Following an evidentiary hearing conducted on 4 September 1979, the court granted defendant's motion for a new trial. In a 2 1/2 page order, the trial judge stated that the State had failed to prove either premeditation or antecedent criminal intent to rob required to sustain a first degree murder conviction under the theories advanced by the State, and therefore the verdict of first degree murder was contrary to the weight of the evidence. The State appealed from the ruling of the trial court in granting a new trial, and the defendant cross-appealed alleging as error the denial of defendant's motion for directed verdict.
DIRECTED VERDICT OF ACQUITTAL
Defendant asserts that the trial court erred in denying his motion for a directed verdict of acquittal made at the close of the State's case and at the conclusion of the trial. Not only is it proper to deny a motion for a directed verdict when evidence raises a question of fact for the jury and the evidence, which, if believed, would be sufficient to sustain a conviction. State v. Jones, 125 Ariz. 417, 610 P.2d 51 (1980), but it can be error to grant a motion for directed verdict when the evidence is such that reasonable minds could differ on the inferences to be drawn therefrom. State v. Mosley, 119 Ariz. 393, 581 P.2d 238 (1978). In a jury trial, the credibility of witnesses and weight to be given their testimony are to be determined by the jury and not by the judge. State v. Pieck, 111 Ariz. 318, 529 P.2d 217 (1974).
In the present case, the victim was beaten to death and the defendant was present at the scene of the killing. There was some evidence that the defendant's first move against the victim was in self defense. The testimony of Scrivner and Escobar, the key witnesses, conflicted on the defendant's participation, with Scrivner placing substantially greater blame on the defendant than Escobar did. The court instructed on both murder and manslaughter.
We find that the evidence which was presented at the trial was such that reasonable minds could differ on the inferences to be drawn therefrom, and it was not error to deny defendant's motion for a directed verdict of acquittal. State v. Mosley, supra.
NEW TRIAL MOTION
Rule 24.1, supra, provides that a motion for new trial "shall be made no later than 10 days after the verdict has been rendered." Rule 24.1(b). We have held the time limits for filing a motion for new trial to be jurisdictional. State v. Hill, 85 Ariz. 49, 330 P.2d 1088 (1958). Defendant's first motion for a new trial was made within ten days after rendition of the verdict and was therefore timely under Rule 24.1, supra. This motion was denied. The second motion "for new trial" filed 25 July 1979 was not timely, and the trial court had no jurisdiction to grant a new trial based upon Rule 24.1, supra; State v. Hill, supra. The trial court then erred in granting defendant's second motion for new trial.
This does not mean, however, that the defendant is foreclosed from relief. In addition to a motion for new trial made within 10 days after verdict, defendant may also move to vacate judgment "no later than 60 days after the entry of judgment and sentence * * *." Rule 24.2, Rules of Criminal Procedure, 17 A.R.S. Subsection (a)(2) of Rule 24.2 specifically provides that a grounds for such motion may be newly discovered evidence. In the instant case, the judgment and sentence have not been entered so the motion pursuant to Rule 24.2 is premature. Actually, defendant's motion made before judgment and sentence was more in the nature of a motion in arrest of judgment. This motion, allowable by Rule 315, Rules of Criminal Procedure (1956), could be made to "abate" judgment and sentence that had not as yet been entered. The New Rules of Criminal Procedure adopted in 1973 abolished the motion in arrest of judgment, and Rule 24.2 may not be used for that purpose. As the Comment to Rule 24.2(a) states:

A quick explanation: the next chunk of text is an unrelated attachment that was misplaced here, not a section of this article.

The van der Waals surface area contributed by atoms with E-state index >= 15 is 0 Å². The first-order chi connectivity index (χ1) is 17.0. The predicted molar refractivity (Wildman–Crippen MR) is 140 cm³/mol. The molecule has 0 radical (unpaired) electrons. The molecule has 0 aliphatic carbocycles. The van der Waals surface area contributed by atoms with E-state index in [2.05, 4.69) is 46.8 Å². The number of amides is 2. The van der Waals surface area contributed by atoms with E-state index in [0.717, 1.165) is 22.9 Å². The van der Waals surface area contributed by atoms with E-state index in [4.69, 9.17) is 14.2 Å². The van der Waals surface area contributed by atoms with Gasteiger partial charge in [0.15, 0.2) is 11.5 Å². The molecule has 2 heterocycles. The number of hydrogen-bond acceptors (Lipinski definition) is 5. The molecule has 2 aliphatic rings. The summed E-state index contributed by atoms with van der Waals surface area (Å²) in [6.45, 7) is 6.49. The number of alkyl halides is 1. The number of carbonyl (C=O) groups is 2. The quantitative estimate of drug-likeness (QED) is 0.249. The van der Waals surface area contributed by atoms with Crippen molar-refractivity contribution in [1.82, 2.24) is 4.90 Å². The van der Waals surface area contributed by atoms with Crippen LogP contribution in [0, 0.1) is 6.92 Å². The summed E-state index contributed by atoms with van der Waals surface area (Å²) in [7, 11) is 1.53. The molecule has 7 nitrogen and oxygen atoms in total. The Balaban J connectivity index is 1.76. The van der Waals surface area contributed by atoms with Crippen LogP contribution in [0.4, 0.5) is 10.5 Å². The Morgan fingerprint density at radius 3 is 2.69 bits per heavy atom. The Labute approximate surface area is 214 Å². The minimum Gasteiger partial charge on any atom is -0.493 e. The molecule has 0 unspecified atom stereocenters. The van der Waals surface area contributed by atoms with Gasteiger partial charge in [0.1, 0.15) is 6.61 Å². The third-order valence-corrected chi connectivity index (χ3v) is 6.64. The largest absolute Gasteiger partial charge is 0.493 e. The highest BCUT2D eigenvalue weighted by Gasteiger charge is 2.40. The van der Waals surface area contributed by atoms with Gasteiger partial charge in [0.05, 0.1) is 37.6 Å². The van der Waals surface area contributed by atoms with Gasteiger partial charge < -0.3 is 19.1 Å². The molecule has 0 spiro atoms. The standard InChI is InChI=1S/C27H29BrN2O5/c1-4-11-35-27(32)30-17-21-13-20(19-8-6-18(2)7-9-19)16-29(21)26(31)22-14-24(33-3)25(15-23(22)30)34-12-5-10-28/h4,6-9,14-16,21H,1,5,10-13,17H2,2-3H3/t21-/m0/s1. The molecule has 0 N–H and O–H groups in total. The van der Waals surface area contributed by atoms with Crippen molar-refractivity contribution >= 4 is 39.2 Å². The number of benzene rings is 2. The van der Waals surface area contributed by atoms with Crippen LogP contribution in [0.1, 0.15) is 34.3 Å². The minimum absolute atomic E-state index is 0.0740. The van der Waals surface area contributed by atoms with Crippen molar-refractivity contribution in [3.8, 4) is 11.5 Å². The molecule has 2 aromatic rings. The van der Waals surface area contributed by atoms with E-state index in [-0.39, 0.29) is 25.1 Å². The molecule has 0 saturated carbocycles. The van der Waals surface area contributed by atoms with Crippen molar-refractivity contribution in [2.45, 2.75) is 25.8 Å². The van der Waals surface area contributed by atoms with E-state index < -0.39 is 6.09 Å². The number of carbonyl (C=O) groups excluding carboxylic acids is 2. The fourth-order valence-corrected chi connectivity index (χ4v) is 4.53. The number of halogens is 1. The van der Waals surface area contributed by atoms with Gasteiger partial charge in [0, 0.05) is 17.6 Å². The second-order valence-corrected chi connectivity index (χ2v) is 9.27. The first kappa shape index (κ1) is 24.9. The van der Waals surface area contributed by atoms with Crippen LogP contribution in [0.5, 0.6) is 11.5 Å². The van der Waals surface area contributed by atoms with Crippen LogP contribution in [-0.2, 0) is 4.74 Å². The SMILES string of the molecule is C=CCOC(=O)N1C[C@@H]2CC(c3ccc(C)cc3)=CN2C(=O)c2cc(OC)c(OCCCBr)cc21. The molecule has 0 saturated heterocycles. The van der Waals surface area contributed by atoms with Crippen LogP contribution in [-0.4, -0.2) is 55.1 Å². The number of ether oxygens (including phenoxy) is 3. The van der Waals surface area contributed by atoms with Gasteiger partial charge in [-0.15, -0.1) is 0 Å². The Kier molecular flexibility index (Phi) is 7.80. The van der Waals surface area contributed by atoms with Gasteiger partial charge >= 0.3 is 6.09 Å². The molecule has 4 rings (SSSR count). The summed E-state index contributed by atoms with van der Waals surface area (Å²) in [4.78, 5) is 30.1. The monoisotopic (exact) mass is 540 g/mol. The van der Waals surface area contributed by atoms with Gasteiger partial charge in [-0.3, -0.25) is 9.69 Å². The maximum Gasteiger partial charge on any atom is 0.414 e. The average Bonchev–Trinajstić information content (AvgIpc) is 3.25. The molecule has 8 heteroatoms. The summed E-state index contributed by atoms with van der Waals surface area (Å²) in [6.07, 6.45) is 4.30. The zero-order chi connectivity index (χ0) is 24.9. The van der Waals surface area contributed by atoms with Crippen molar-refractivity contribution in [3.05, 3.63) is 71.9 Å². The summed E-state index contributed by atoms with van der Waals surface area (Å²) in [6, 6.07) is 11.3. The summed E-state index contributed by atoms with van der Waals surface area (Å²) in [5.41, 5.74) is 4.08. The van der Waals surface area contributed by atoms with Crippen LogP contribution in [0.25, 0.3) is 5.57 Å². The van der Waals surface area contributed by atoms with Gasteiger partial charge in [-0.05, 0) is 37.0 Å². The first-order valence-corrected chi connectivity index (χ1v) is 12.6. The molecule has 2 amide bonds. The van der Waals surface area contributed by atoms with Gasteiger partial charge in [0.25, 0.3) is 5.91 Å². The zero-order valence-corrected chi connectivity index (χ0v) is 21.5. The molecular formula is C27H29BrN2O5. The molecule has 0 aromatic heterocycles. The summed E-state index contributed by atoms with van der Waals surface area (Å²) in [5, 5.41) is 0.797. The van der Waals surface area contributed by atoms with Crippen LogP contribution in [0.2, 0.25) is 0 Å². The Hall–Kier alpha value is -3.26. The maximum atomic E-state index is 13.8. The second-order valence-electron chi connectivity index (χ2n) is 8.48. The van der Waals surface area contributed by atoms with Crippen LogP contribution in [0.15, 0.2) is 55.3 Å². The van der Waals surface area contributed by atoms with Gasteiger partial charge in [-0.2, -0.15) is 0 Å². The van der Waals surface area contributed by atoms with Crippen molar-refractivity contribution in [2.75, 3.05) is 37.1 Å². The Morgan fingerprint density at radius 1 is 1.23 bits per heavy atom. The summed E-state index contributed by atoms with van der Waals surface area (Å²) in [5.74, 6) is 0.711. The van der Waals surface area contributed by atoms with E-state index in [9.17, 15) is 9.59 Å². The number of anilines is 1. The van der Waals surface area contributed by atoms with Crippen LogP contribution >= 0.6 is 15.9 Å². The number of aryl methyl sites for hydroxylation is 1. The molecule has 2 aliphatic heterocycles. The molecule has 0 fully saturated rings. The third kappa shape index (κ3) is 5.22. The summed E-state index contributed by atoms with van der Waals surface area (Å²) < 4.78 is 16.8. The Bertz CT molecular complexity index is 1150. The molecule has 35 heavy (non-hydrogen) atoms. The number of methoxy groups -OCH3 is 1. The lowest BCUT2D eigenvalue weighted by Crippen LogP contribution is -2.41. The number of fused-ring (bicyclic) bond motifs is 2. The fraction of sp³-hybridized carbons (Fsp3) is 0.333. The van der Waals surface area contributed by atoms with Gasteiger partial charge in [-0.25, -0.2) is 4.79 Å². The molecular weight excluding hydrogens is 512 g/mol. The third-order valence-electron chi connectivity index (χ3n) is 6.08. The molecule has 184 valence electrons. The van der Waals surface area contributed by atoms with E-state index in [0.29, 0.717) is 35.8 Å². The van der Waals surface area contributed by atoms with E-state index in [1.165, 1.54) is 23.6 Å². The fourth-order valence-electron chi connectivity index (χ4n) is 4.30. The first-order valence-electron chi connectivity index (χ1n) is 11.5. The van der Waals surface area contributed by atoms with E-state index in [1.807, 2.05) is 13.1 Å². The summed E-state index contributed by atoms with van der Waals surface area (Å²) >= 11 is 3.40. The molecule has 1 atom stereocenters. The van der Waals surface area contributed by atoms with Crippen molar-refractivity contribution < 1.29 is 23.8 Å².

"The motion in arrest of judgment is abolished in these rules as a separate procedural device."
Defendant's other avenue for relief could be based on Rule 32, Rules of Criminal Procedure, 17 A.R.S., "other post-conviction relief." While it has been held that on a timely motion for new trial the court may consider as grounds matters that are more properly reserved for post-conviction relief pursuant to Rule 32, State v. Mann, 117 Ariz. 517, 573 P.2d 917 (App. 1977), the motion itself must be timely made.
In the instant case, the motion for new trial was not timely made, and the grounds for the motion, even if recognizable under Rules 24.2 or 32, cannot be considered as the motion itself may not be considered. Since the matters raised by defendant, particularly newly discovered evidence, could not be considered by the trial court because the trial court did not have jurisdiction to hear the motion, there is no waiver of the right to have the matters heard as part of a timely motion, either pursuant to Rule 24.2 or Rule 32.
Order granting the motion for new trial set aside and the matter remanded for further proceedings consistent with this opinion.
STRUCKMEYER, C.J., HOLOHAN, V.C.J., and HAYS and GORDON, JJ., concur.